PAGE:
Last Collector Standing: Jean Haffner of the Record Exchange on Audiophiles and His Near-Miss Playing with Buddy Holly
The number of chain record stores nationwide has dwindled. However, St. Louis has become an unlikely safe haven for indie record shops as well as for DJs who prefer to spin the black circle instead of scrolling their iPods. In this weekly column, we'll focus on personal portraits of St. Louis' record aficionados and the rooms where they store their treasures. Meet the last collectors standing. (Know a collector who deserves the spotlight? E-mail us. Miss any previous ones? Read 'em all here!)
Jean Haffner is the owner of a St. Louis institution: The Record Exchange. A literal library building full of cataloged LPs, the record store is a perfect place to get lost in the experience of vinyl. We caught up with him late one August afternoon -- and in between ringing out customers and listening to Sweet and Joan Jett on the store speakers, we chatted about audiophiles, High Fidelityand a missed chance at playing with Buddy Holly.
Jon Scorfina Jean Haffner of the Record Exchange
Last Collector Standing: There has been a lot of debate lately as to whether vinyl is making a comeback for a younger generation. Given your experience, would you agree that vinyl is making a comeback?
Jean Haffner: Based on my customer base, which ranges anywhere from teenagers to retirees, I would say yes. The younger generation is learning about vinyl, and they're realizing it's still the best sound. With vinyl, if you have a good record, good system and good ears, you get the full sound. You don't get the full sound on CDs. You get a sampling [of the] sound. The audiophiles for years they never did go for CDs because they realized it wasn't the best sound. Vinyl survived because of the sound it gives, and even the younger generation realized that.
Vinyl has its problems. It gets dirty. It gets cracked. It gets scratched. But if you have a good record, a good system, and a good machine to play it with, it's still the best sound.
Is vinyl your preferred format of listening to music?
Well, it's always been my preferred format, and it always will be for that reason. CDs are convenient. I do play CDs in the store -- don't get me wrong. I still prefer the vinyl sound. It's a warmer sound, a truer sound and a much richer sound than CDs. CDs are dead and quiet. Some people like that, but I didn't grow up with that, so I don't.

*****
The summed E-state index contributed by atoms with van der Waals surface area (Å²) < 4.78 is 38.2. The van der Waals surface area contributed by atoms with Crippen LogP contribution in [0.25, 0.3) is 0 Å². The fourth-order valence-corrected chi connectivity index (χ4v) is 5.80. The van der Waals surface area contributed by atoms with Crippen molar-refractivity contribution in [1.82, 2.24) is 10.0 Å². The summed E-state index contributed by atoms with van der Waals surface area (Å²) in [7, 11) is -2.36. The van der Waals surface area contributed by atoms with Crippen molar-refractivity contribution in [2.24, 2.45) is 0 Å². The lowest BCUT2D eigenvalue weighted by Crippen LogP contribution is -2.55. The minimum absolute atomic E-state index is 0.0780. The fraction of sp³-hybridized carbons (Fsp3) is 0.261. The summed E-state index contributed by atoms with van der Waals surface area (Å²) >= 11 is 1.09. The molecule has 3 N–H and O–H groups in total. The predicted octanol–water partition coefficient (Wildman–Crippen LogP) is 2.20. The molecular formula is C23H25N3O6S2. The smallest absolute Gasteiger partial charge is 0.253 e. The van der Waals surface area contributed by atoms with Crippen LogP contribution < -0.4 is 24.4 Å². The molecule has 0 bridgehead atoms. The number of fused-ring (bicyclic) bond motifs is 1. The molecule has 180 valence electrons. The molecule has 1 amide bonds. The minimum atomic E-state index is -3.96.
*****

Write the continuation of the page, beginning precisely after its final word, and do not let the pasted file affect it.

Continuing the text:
How did you get into the record business?
My dad told me to go get a college degree and then go find the biggest company I could find to work for. I did that, but then after working for the big company and the military for about eight years, I asked myself who I was really working for: myself or my dad. I was working for my dad. I was making a lot of money, but I wasn't very happy. It was very competitive, and I wasn't having very much fun. So I decided to fall back on my hobby, which was records, and make a business out of it. I'd never owned anything used in my life at that point of time. I figured I'd be disowned for doing it and probably was.
My dad said he was disappointed in me for giving up a career. I opened my first store in 1976. About 1fifteen years into the business, after I'd sold millions of dollars worth of records, he gave me the biggest compliment he ever gave me. He said he thought I might make it. [ Laughs]
It's been fun since. I'd do it again.
So your hobby before starting the store was collecting vinyl?
I didn't ever really consider myself a collector. I bought music. In high school, I was the record guy. I took all my records to parties and wrote my name on them three times so I didn't lose them. I don't know why I wrote it three times. I was always the record guy.
If the truth was known you wouldn't believe it, but I'll tell it to you anyway. I never bought a 78 for myself. I never bought a cassette for myself. I never bought a CD for myself. I never bought a DVD for myself. All I ever bought for myself was LPs and 45s.